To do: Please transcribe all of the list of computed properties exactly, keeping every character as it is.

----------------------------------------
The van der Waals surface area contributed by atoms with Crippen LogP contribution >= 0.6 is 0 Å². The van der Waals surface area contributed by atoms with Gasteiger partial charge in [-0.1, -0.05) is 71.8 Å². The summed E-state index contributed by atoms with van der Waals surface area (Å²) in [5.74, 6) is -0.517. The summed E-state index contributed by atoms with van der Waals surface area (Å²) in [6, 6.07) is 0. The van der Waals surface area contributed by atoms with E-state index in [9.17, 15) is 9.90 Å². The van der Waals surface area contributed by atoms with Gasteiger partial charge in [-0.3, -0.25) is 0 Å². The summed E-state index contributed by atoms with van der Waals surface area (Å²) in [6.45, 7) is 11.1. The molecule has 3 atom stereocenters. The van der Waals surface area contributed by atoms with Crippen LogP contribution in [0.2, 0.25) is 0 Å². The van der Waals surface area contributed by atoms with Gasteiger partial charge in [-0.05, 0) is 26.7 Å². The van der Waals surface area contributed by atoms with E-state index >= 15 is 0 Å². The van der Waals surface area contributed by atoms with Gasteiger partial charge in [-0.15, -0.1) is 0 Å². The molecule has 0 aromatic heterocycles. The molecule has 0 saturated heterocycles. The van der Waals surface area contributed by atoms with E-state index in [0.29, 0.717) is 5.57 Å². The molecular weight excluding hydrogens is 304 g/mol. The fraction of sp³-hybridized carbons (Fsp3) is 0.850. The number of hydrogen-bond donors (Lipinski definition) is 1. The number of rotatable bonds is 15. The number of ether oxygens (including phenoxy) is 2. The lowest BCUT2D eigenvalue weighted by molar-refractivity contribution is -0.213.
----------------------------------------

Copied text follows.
The van der Waals surface area contributed by atoms with Crippen LogP contribution >= 0.6 is 0 Å². The van der Waals surface area contributed by atoms with Gasteiger partial charge in [-0.1, -0.05) is 71.8 Å². The summed E-state index contributed by atoms with van der Waals surface area (Å²) in [5.74, 6) is -0.517. The summed E-state index contributed by atoms with van der Waals surface area (Å²) in [6, 6.07) is 0. The van der Waals surface area contributed by atoms with E-state index in [9.17, 15) is 9.90 Å². The van der Waals surface area contributed by atoms with Gasteiger partial charge in [-0.3, -0.25) is 0 Å². The summed E-state index contributed by atoms with van der Waals surface area (Å²) in [6.45, 7) is 11.1. The molecule has 3 atom stereocenters. The van der Waals surface area contributed by atoms with Crippen LogP contribution in [0.2, 0.25) is 0 Å². The van der Waals surface area contributed by atoms with Gasteiger partial charge in [-0.05, 0) is 26.7 Å². The van der Waals surface area contributed by atoms with E-state index >= 15 is 0 Å². The van der Waals surface area contributed by atoms with Gasteiger partial charge in [-0.15, -0.1) is 0 Å². The molecule has 0 aromatic heterocycles. The molecule has 0 saturated heterocycles. The van der Waals surface area contributed by atoms with E-state index in [0.29, 0.717) is 5.57 Å². The molecular weight excluding hydrogens is 304 g/mol. The fraction of sp³-hybridized carbons (Fsp3) is 0.850. The number of hydrogen-bond donors (Lipinski definition) is 1. The number of rotatable bonds is 15. The number of ether oxygens (including phenoxy) is 2. The lowest BCUT2D eigenvalue weighted by molar-refractivity contribution is -0.213.